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How to keep winter asthma attacks under control

Understanding asthma triggers and taking extra precautions can help keep you wheeze-free this winter.

mom holding asthma mask over girl's faceMany people look forward to cold weather fun. But if you’re one of the 20 million Americans diagnosed with asthma, a drop in temperature can mean an increase in flare-ups.

Cold Weather Complications

Cold air can give asthmatics more than the chills, says Dr. John Villacis, an allergist and immunologist at The Austin Diagnostic Clinic. In fact, cold air is a common cause of asthma flare-ups. “When you inhale cold air, your airways constrict,” explains Dr. Villacis. “For people with asthma, this can cause symptoms such as shortness of breath, wheezing and chest tightness.”

But you don’t have to stay inside if you follow a few simple steps:

  • Exercise precautions
    Avoid exercising in cold weather if possible. If you do, make sure you use your asthma medication at least 10 to 15 minutes prior to working out, advises Dr. Villacis.
  • Bundle up
    Wear a scarf or mask over your face to warm the air before it enters your airway. Also, keeping the rest of your body warm by dressing in layers can help keep your airways warm.
  • Manage your medication
    Make sure you keep quick-relief inhalers at arm’s reach when you’re working out or playing in cold weather, and take your maintenance asthma medications daily.

 Indoor Irritants

Cold weather asthma triggers aren’t only found outside. Hunkering down in your house can also set off an attack if you don’t mitigate these possible irritants:

  • Mold, mildew and pet dander
    The more time you spend inside your home, the more important it is to eliminate allergens that can play a significant role in asthma flare-ups. “More than 70 percent of people with asthma also suffer from allergies,” says Dr. Villacis. “Mold, mildew and pet dander are commonly found around the house and can irritate bronchial passages, especially if you’re allergic to these substances.” Keep your house as clean as you can. Remove as much dust as possible, vacuum frequently and wash fabrics, such as sheets, in hot water every week. If you have pets, don’t allow them in the bedroom. Remember, whatever allergens are outside, your pets can bring them indoors.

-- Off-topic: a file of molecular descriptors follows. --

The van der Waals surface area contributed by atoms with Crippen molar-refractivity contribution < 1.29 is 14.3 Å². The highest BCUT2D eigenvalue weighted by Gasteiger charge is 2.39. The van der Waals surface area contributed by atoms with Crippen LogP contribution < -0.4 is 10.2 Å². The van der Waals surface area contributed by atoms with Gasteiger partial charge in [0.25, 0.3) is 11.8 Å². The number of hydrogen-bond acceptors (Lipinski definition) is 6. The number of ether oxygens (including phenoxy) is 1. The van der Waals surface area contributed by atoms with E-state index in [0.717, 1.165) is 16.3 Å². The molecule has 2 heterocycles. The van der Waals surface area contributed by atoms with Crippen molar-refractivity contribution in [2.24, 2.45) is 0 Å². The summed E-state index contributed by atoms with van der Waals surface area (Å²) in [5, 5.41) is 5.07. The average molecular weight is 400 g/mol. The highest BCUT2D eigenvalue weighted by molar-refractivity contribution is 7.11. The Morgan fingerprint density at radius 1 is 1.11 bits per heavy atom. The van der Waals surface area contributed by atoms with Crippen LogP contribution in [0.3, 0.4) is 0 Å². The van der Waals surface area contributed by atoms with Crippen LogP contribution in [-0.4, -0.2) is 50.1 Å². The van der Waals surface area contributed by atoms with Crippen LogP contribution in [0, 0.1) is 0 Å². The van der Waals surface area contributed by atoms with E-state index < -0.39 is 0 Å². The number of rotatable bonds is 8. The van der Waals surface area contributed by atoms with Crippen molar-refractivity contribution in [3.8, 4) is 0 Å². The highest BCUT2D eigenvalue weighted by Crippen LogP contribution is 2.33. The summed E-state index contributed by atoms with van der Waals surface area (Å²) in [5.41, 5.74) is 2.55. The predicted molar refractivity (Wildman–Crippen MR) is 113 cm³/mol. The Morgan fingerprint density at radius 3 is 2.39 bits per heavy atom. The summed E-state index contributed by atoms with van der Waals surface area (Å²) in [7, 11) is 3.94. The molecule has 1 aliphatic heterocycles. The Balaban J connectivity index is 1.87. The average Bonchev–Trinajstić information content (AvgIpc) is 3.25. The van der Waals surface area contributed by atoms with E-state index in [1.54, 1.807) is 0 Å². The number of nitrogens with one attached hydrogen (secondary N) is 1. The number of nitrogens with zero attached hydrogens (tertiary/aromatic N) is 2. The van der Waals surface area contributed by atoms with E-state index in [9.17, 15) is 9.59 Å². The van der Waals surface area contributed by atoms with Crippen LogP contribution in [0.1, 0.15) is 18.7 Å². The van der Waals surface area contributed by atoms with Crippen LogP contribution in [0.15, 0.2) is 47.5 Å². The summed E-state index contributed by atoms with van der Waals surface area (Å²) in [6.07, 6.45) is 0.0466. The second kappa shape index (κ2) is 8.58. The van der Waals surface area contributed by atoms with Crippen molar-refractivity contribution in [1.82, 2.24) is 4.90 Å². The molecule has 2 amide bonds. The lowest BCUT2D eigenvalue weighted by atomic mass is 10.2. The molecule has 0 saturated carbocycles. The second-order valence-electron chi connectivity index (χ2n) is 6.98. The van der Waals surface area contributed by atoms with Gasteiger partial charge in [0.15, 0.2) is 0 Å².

• Second-hand smoke
    If you have asthma, you shouldn’t smoke and you should keep your house smoke-free. “Second-hand smoke not only triggers asthma attacks but increases their severity,” says Dr. Villacis. “Children who have asthma are the most vulnerable.” In addition, fireplaces and wood-burning stoves, which release smoke into the air, should be used as infrequently as possible. Make sure your chimney is cleaned before you use it and that the flue works correctly.

Winter Bugs

The common cold or the flu can mean more than a stuffy nose or cough in a person with asthma. “If you have asthma, the inside walls of your airways are already irritated,” says Dr. Villacis. “Any respiratory infection can make asthma symptoms much worse and harder to control.”

Get a flu shot before flu season begins and wash your hands frequently to help avoid getting sick. But if you do come down with a bug, make sure to monitor your asthma symptoms closely, use your asthma medicine consistently and use a peak flow meter to measure how well your lungs are working.

“No matter what the season, asthma can be a difficult disease to live with if you don’t take steps to control it,” says Dr. Villacis. “If you feel like your asthma symptoms are getting worse this winter, talk to your doctor about ways to adjust your asthma management plan to reduce your risk of an attack.”